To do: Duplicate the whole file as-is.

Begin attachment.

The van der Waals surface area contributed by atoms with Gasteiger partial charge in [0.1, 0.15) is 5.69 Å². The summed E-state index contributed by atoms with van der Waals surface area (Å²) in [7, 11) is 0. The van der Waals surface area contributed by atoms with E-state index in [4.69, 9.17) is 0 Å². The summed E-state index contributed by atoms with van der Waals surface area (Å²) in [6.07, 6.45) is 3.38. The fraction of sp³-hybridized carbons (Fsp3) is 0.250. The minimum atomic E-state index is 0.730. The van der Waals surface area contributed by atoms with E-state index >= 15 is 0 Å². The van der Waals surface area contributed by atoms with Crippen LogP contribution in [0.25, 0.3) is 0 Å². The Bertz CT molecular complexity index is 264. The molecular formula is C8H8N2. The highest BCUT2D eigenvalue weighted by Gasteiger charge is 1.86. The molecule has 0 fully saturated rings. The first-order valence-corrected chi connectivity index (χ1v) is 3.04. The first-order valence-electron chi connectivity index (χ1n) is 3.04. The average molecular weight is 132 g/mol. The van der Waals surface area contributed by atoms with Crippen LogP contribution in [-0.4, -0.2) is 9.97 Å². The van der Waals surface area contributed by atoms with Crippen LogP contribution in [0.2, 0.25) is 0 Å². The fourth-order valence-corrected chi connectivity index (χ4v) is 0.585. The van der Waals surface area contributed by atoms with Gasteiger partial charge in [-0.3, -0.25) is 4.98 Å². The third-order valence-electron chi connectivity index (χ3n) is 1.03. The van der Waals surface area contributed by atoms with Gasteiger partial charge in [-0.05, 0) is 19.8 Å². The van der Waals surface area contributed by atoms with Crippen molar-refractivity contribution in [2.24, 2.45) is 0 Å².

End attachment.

The van der Waals surface area contributed by atoms with Gasteiger partial charge in [0.1, 0.15) is 5.69 Å². The summed E-state index contributed by atoms with van der Waals surface area (Å²) in [7, 11) is 0. The van der Waals surface area contributed by atoms with E-state index in [4.69, 9.17) is 0 Å². The summed E-state index contributed by atoms with van der Waals surface area (Å²) in [6.07, 6.45) is 3.38. The fraction of sp³-hybridized carbons (Fsp3) is 0.250. The minimum atomic E-state index is 0.730. The van der Waals surface area contributed by atoms with E-state index >= 15 is 0 Å². The van der Waals surface area contributed by atoms with Crippen LogP contribution in [0.25, 0.3) is 0 Å². The Bertz CT molecular complexity index is 264. The molecular formula is C8H8N2. The highest BCUT2D eigenvalue weighted by Gasteiger charge is 1.86. The molecule has 0 fully saturated rings. The first-order valence-corrected chi connectivity index (χ1v) is 3.04. The first-order valence-electron chi connectivity index (χ1n) is 3.04. The average molecular weight is 132 g/mol. The van der Waals surface area contributed by atoms with Crippen LogP contribution in [-0.4, -0.2) is 9.97 Å². The van der Waals surface area contributed by atoms with Crippen LogP contribution in [0.2, 0.25) is 0 Å². The fourth-order valence-corrected chi connectivity index (χ4v) is 0.585. The van der Waals surface area contributed by atoms with Gasteiger partial charge in [-0.3, -0.25) is 4.98 Å². The third-order valence-electron chi connectivity index (χ3n) is 1.03. The van der Waals surface area contributed by atoms with Gasteiger partial charge in [-0.05, 0) is 19.8 Å². The van der Waals surface area contributed by atoms with Crippen molar-refractivity contribution in [2.24, 2.45) is 0 Å².